Both young women angrily rejected claims by NSW premier Bob Carr that the riots in Macquarie Fields had nothing to do with social conditions.
WSWS reporters also spoke with voters in the high-mortgage private estates of Green Valley, Hinchinbrook and Prestons. Many worked in low-paying temporary and casual jobs with extended hours. Residents in these areas are particularly sensitive to any upward movement in interest rates or other basic expenses.
A young mother with two infant children from Hinchinbrook pointed to some of the problems residents faced: “Child care is a worry for us. There are not enough places and the cost is so high that it is not worth going to work. Long waiting lists for hospitals is also an issue. I’ve had to wait a couple of years for surgery and that’s not something that I want for my kids. The cost of health insurance is spiralling. Health care should be free.”
Her husband, who was employed as a steel fixer in the construction industry, said: “In my father’s day, one wage was enough to sustain yourself and buy a house. Today, even two wages are not enough to live a comfortable life. I’m on a pretty good wage, and we find it’s still not enough. Being a steel fixer is only good money short-term. It’s hard on your back, but it’s one of the sacrifices you have to make to earn a bit more money.
Irene Christoulakis, who works seven days a week in the food and hospitality industry, is a single parent with three adult children. She pointed to rising private health insurance rates, as another major cost for working class families.
“In the past four years my health insurance has almost doubled,” she said, “and what do we get in return? Billions of dollars are being collected but none of this is used to improve the health service. Why can’t this be used to establish a decent public health service that everyone can afford to use?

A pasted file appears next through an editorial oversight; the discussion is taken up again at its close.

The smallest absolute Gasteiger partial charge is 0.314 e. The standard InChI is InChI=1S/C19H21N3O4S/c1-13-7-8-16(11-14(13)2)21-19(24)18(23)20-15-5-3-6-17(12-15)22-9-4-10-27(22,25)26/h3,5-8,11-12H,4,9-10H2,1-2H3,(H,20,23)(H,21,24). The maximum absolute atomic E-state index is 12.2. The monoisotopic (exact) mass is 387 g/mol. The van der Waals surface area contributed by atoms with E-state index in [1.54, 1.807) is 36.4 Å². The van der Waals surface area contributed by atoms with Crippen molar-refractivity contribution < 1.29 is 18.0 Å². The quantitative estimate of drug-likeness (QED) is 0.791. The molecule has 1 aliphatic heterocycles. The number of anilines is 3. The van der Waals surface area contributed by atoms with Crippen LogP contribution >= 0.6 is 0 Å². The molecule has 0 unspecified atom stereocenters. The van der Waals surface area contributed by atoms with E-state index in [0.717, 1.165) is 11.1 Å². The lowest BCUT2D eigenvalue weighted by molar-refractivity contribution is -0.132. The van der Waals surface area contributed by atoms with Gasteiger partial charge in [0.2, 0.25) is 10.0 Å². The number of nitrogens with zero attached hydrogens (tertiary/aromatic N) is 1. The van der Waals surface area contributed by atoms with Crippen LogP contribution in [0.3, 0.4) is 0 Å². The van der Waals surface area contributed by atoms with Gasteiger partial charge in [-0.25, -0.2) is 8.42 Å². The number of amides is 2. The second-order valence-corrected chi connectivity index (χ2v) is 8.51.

Stacey, a young school teacher, told WSWS reporters at the Prestons booth that she was concerned about the ongoing attacks on public education.
“As a teacher I see the impact of budget shortfalls,” she said. “It took us a year to get a fence around our school and another school where one of my friends teaches doesn’t even have a hall. Kids have huge problems and we can’t help them. Money is being poured into private schools but poor kids can’t even get enough textbooks. You can understand why things like Macquarie Fields happen.”
Thao Lor, a 34-year-old taxi driver, said that he worked twelve hours a day, five days a week but that 80 percent of his income went to pay his home mortgage. His wife, who just had a baby two weeks ago, was returning to work because the couple could not afford to lose any of her income. If interest rates increased, he said, he could lose his home.
“I think there has to be new ideas to help the workers,” he said. “I didn’t believe Howard last year about interest rates not going up. He lies about everything, so I voted Labor, but they’re no different. You can’t do anything except get on with your life.”
Lor’s comments were typical of many other voters who are alienated, confused and angry over a range of issues from the war in Iraq to deteriorating economic and social conditions and attacks on democratic rights. The most important response was by a small, but significant layer who in response to the Socialist Equality Party’s campaign are seriously considering and discussing a socialist alternative to defend the interests of working people.